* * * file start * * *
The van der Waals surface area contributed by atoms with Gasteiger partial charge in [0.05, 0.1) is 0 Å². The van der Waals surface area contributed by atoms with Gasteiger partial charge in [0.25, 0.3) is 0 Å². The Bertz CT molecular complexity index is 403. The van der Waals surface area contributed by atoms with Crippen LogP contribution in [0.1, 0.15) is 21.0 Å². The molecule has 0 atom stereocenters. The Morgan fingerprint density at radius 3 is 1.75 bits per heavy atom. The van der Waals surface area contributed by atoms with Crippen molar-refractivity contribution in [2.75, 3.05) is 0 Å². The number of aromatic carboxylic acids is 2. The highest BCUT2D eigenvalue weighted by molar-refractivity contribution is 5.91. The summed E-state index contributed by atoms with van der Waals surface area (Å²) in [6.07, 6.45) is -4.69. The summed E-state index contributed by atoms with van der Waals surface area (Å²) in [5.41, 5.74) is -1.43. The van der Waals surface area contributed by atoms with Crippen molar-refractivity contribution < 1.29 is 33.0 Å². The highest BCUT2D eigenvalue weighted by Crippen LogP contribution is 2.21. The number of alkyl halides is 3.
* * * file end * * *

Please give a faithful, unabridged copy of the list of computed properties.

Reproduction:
The van der Waals surface area contributed by atoms with Gasteiger partial charge in [0.05, 0.1) is 0 Å². The van der Waals surface area contributed by atoms with Gasteiger partial charge in [0.25, 0.3) is 0 Å². The Bertz CT molecular complexity index is 403. The van der Waals surface area contributed by atoms with Crippen LogP contribution in [0.1, 0.15) is 21.0 Å². The molecule has 0 atom stereocenters. The Morgan fingerprint density at radius 3 is 1.75 bits per heavy atom. The van der Waals surface area contributed by atoms with Crippen molar-refractivity contribution in [2.75, 3.05) is 0 Å². The number of aromatic carboxylic acids is 2. The highest BCUT2D eigenvalue weighted by molar-refractivity contribution is 5.91. The summed E-state index contributed by atoms with van der Waals surface area (Å²) in [6.07, 6.45) is -4.69. The summed E-state index contributed by atoms with van der Waals surface area (Å²) in [5.41, 5.74) is -1.43. The van der Waals surface area contributed by atoms with Crippen molar-refractivity contribution < 1.29 is 33.0 Å². The highest BCUT2D eigenvalue weighted by Crippen LogP contribution is 2.21. The number of alkyl halides is 3.